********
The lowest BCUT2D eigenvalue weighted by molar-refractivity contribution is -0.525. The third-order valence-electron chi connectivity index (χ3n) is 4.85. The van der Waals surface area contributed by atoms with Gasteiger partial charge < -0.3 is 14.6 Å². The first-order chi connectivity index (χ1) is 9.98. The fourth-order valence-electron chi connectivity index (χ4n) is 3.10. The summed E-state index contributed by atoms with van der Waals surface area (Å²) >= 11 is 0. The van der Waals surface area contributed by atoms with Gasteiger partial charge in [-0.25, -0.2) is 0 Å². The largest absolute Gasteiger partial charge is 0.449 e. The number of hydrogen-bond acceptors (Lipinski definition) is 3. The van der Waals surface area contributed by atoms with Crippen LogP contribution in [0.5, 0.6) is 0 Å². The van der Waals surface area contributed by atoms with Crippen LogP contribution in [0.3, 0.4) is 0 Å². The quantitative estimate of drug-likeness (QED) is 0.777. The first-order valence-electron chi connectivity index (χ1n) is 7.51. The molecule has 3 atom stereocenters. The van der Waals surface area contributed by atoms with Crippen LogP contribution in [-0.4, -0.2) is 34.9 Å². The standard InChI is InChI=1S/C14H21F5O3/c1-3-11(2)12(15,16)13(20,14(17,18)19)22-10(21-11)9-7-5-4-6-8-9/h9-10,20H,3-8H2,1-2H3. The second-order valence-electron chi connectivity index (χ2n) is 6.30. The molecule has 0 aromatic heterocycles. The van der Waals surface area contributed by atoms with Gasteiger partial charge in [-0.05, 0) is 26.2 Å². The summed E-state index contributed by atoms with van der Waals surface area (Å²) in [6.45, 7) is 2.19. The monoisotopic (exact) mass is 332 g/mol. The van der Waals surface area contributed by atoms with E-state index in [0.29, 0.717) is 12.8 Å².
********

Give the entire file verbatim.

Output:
The lowest BCUT2D eigenvalue weighted by molar-refractivity contribution is -0.525. The third-order valence-electron chi connectivity index (χ3n) is 4.85. The van der Waals surface area contributed by atoms with Gasteiger partial charge < -0.3 is 14.6 Å². The first-order chi connectivity index (χ1) is 9.98. The fourth-order valence-electron chi connectivity index (χ4n) is 3.10. The summed E-state index contributed by atoms with van der Waals surface area (Å²) >= 11 is 0. The van der Waals surface area contributed by atoms with Gasteiger partial charge in [-0.25, -0.2) is 0 Å². The largest absolute Gasteiger partial charge is 0.449 e. The number of hydrogen-bond acceptors (Lipinski definition) is 3. The van der Waals surface area contributed by atoms with Crippen LogP contribution in [0.5, 0.6) is 0 Å². The van der Waals surface area contributed by atoms with Crippen LogP contribution in [0.3, 0.4) is 0 Å². The quantitative estimate of drug-likeness (QED) is 0.777. The first-order valence-electron chi connectivity index (χ1n) is 7.51. The molecule has 3 atom stereocenters. The van der Waals surface area contributed by atoms with Crippen LogP contribution in [-0.4, -0.2) is 34.9 Å². The standard InChI is InChI=1S/C14H21F5O3/c1-3-11(2)12(15,16)13(20,14(17,18)19)22-10(21-11)9-7-5-4-6-8-9/h9-10,20H,3-8H2,1-2H3. The second-order valence-electron chi connectivity index (χ2n) is 6.30. The molecule has 0 aromatic heterocycles. The van der Waals surface area contributed by atoms with Gasteiger partial charge in [-0.05, 0) is 26.2 Å². The summed E-state index contributed by atoms with van der Waals surface area (Å²) in [6.45, 7) is 2.19. The monoisotopic (exact) mass is 332 g/mol. The van der Waals surface area contributed by atoms with E-state index in [0.29, 0.717) is 12.8 Å².